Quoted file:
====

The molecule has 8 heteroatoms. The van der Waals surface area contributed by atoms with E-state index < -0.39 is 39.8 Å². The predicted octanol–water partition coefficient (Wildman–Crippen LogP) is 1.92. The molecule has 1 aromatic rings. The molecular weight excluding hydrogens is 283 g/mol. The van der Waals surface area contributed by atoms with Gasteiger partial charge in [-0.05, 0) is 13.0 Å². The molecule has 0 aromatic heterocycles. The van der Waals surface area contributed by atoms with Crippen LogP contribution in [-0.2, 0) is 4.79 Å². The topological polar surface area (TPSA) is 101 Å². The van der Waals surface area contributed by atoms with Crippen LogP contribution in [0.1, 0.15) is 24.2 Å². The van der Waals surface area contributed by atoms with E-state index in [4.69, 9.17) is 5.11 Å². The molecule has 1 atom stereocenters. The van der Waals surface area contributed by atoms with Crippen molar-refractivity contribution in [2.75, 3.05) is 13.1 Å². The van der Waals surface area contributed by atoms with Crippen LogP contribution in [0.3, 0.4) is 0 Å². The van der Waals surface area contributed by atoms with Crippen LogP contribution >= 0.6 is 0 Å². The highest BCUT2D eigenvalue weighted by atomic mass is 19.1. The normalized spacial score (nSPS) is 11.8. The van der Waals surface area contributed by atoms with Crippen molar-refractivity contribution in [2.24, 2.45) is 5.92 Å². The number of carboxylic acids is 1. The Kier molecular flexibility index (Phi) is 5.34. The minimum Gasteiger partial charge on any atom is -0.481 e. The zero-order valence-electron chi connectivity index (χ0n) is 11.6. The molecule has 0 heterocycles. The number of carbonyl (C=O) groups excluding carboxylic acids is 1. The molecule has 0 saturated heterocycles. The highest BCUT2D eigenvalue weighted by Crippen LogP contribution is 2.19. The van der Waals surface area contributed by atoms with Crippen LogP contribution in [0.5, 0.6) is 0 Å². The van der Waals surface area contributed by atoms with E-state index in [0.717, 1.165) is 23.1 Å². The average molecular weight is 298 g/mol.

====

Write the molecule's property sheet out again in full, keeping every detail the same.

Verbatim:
The molecule has 8 heteroatoms. The van der Waals surface area contributed by atoms with E-state index < -0.39 is 39.8 Å². The predicted octanol–water partition coefficient (Wildman–Crippen LogP) is 1.92. The molecule has 1 aromatic rings. The molecular weight excluding hydrogens is 283 g/mol. The van der Waals surface area contributed by atoms with Gasteiger partial charge in [-0.05, 0) is 13.0 Å². The molecule has 0 aromatic heterocycles. The van der Waals surface area contributed by atoms with Crippen LogP contribution in [-0.2, 0) is 4.79 Å². The topological polar surface area (TPSA) is 101 Å². The van der Waals surface area contributed by atoms with Crippen LogP contribution in [0.1, 0.15) is 24.2 Å². The van der Waals surface area contributed by atoms with E-state index in [4.69, 9.17) is 5.11 Å². The molecule has 1 atom stereocenters. The van der Waals surface area contributed by atoms with Crippen molar-refractivity contribution in [2.75, 3.05) is 13.1 Å². The van der Waals surface area contributed by atoms with Crippen LogP contribution in [0.3, 0.4) is 0 Å². The van der Waals surface area contributed by atoms with Crippen LogP contribution >= 0.6 is 0 Å². The highest BCUT2D eigenvalue weighted by atomic mass is 19.1. The normalized spacial score (nSPS) is 11.8. The van der Waals surface area contributed by atoms with Crippen molar-refractivity contribution in [2.24, 2.45) is 5.92 Å². The number of carboxylic acids is 1. The Kier molecular flexibility index (Phi) is 5.34. The minimum Gasteiger partial charge on any atom is -0.481 e. The zero-order valence-electron chi connectivity index (χ0n) is 11.6. The molecule has 0 heterocycles. The number of carbonyl (C=O) groups excluding carboxylic acids is 1. The molecule has 0 saturated heterocycles. The highest BCUT2D eigenvalue weighted by Crippen LogP contribution is 2.19. The van der Waals surface area contributed by atoms with Crippen LogP contribution in [0.5, 0.6) is 0 Å². The van der Waals surface area contributed by atoms with E-state index in [0.717, 1.165) is 23.1 Å². The average molecular weight is 298 g/mol.